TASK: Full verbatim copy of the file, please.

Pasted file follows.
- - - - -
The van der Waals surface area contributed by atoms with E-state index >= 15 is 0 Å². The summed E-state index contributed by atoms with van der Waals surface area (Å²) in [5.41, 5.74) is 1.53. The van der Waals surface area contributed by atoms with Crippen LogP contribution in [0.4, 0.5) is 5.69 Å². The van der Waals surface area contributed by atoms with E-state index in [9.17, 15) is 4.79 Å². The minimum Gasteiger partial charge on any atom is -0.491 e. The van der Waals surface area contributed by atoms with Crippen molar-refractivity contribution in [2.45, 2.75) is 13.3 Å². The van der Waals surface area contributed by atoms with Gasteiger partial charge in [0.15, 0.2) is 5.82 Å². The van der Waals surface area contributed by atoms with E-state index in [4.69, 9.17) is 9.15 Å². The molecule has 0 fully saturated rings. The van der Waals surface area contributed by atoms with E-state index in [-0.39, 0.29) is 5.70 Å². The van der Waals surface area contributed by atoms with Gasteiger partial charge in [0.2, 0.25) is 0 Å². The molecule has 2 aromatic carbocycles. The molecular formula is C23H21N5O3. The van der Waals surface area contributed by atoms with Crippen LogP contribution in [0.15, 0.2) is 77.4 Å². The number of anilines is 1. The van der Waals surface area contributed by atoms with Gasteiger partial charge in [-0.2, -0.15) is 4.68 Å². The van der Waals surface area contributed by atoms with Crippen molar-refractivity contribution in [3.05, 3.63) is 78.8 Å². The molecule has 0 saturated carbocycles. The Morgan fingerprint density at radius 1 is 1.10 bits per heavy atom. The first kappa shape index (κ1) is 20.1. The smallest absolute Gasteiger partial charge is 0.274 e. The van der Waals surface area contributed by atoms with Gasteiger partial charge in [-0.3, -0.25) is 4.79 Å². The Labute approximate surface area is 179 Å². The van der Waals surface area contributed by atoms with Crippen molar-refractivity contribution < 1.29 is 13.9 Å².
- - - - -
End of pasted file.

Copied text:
The van der Waals surface area contributed by atoms with E-state index >= 15 is 0 Å². The summed E-state index contributed by atoms with van der Waals surface area (Å²) in [5.41, 5.74) is 1.53. The van der Waals surface area contributed by atoms with Crippen LogP contribution in [0.4, 0.5) is 5.69 Å². The van der Waals surface area contributed by atoms with E-state index in [9.17, 15) is 4.79 Å². The minimum Gasteiger partial charge on any atom is -0.491 e. The van der Waals surface area contributed by atoms with Crippen molar-refractivity contribution in [2.45, 2.75) is 13.3 Å². The van der Waals surface area contributed by atoms with Gasteiger partial charge in [0.15, 0.2) is 5.82 Å². The van der Waals surface area contributed by atoms with E-state index in [4.69, 9.17) is 9.15 Å². The molecule has 0 fully saturated rings. The van der Waals surface area contributed by atoms with E-state index in [-0.39, 0.29) is 5.70 Å². The van der Waals surface area contributed by atoms with Gasteiger partial charge in [0.2, 0.25) is 0 Å². The molecule has 2 aromatic carbocycles. The molecular formula is C23H21N5O3. The van der Waals surface area contributed by atoms with Crippen LogP contribution in [0.15, 0.2) is 77.4 Å². The number of anilines is 1. The van der Waals surface area contributed by atoms with Gasteiger partial charge in [-0.2, -0.15) is 4.68 Å². The van der Waals surface area contributed by atoms with Crippen molar-refractivity contribution in [3.05, 3.63) is 78.8 Å². The molecule has 0 saturated carbocycles. The Morgan fingerprint density at radius 1 is 1.10 bits per heavy atom. The first kappa shape index (κ1) is 20.1. The smallest absolute Gasteiger partial charge is 0.274 e. The van der Waals surface area contributed by atoms with Gasteiger partial charge in [-0.3, -0.25) is 4.79 Å². The Labute approximate surface area is 179 Å². The van der Waals surface area contributed by atoms with Crippen molar-refractivity contribution < 1.29 is 13.9 Å².